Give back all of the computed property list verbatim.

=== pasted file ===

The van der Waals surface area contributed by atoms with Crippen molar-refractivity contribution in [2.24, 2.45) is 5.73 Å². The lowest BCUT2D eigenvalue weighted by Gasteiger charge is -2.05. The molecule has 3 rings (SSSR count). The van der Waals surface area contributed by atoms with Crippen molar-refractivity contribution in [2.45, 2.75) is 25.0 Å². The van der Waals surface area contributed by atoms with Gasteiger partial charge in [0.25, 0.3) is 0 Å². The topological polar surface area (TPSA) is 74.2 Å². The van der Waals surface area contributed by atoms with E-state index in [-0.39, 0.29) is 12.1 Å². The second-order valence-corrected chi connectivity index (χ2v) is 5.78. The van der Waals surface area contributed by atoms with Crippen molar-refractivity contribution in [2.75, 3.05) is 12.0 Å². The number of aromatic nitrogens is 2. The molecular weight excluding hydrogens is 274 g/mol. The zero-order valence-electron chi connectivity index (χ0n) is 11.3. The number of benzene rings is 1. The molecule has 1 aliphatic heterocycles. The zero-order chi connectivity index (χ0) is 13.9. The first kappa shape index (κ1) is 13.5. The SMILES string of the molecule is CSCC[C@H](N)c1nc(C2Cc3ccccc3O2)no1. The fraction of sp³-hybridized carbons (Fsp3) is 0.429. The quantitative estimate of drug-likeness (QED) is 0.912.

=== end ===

The van der Waals surface area contributed by atoms with Crippen molar-refractivity contribution in [2.24, 2.45) is 5.73 Å². The lowest BCUT2D eigenvalue weighted by Gasteiger charge is -2.05. The molecule has 3 rings (SSSR count). The van der Waals surface area contributed by atoms with Crippen molar-refractivity contribution in [2.45, 2.75) is 25.0 Å². The van der Waals surface area contributed by atoms with Gasteiger partial charge in [0.25, 0.3) is 0 Å². The topological polar surface area (TPSA) is 74.2 Å². The van der Waals surface area contributed by atoms with E-state index in [-0.39, 0.29) is 12.1 Å². The second-order valence-corrected chi connectivity index (χ2v) is 5.78. The van der Waals surface area contributed by atoms with Crippen molar-refractivity contribution in [2.75, 3.05) is 12.0 Å². The number of aromatic nitrogens is 2. The molecular weight excluding hydrogens is 274 g/mol. The zero-order valence-electron chi connectivity index (χ0n) is 11.3. The number of benzene rings is 1. The molecule has 1 aliphatic heterocycles. The zero-order chi connectivity index (χ0) is 13.9. The first kappa shape index (κ1) is 13.5. The SMILES string of the molecule is CSCC[C@H](N)c1nc(C2Cc3ccccc3O2)no1. The fraction of sp³-hybridized carbons (Fsp3) is 0.429. The quantitative estimate of drug-likeness (QED) is 0.912.